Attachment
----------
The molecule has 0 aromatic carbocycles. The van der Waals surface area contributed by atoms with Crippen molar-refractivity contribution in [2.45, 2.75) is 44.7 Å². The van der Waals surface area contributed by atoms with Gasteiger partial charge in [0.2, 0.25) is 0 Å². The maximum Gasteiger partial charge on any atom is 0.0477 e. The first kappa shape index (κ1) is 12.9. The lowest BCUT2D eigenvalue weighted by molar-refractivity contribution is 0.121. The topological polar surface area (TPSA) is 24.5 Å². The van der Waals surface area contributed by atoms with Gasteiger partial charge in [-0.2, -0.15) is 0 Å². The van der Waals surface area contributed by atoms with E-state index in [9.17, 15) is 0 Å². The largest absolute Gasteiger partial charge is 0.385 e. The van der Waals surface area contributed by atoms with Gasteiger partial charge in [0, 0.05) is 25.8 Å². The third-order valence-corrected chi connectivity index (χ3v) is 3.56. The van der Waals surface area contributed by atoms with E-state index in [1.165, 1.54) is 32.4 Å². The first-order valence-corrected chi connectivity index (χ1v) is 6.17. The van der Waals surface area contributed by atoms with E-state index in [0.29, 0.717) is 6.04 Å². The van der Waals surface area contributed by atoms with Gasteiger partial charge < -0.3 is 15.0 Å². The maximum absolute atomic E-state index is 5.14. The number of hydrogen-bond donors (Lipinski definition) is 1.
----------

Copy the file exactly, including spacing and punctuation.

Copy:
The molecule has 0 aromatic carbocycles. The van der Waals surface area contributed by atoms with Crippen molar-refractivity contribution in [2.45, 2.75) is 44.7 Å². The van der Waals surface area contributed by atoms with Gasteiger partial charge in [0.2, 0.25) is 0 Å². The maximum Gasteiger partial charge on any atom is 0.0477 e. The first kappa shape index (κ1) is 12.9. The lowest BCUT2D eigenvalue weighted by molar-refractivity contribution is 0.121. The topological polar surface area (TPSA) is 24.5 Å². The van der Waals surface area contributed by atoms with Gasteiger partial charge in [-0.2, -0.15) is 0 Å². The van der Waals surface area contributed by atoms with E-state index in [9.17, 15) is 0 Å². The largest absolute Gasteiger partial charge is 0.385 e. The van der Waals surface area contributed by atoms with Gasteiger partial charge in [0, 0.05) is 25.8 Å². The third-order valence-corrected chi connectivity index (χ3v) is 3.56. The van der Waals surface area contributed by atoms with E-state index in [1.165, 1.54) is 32.4 Å². The first-order valence-corrected chi connectivity index (χ1v) is 6.17. The van der Waals surface area contributed by atoms with E-state index in [0.29, 0.717) is 6.04 Å². The van der Waals surface area contributed by atoms with Gasteiger partial charge < -0.3 is 15.0 Å². The maximum absolute atomic E-state index is 5.14. The number of hydrogen-bond donors (Lipinski definition) is 1.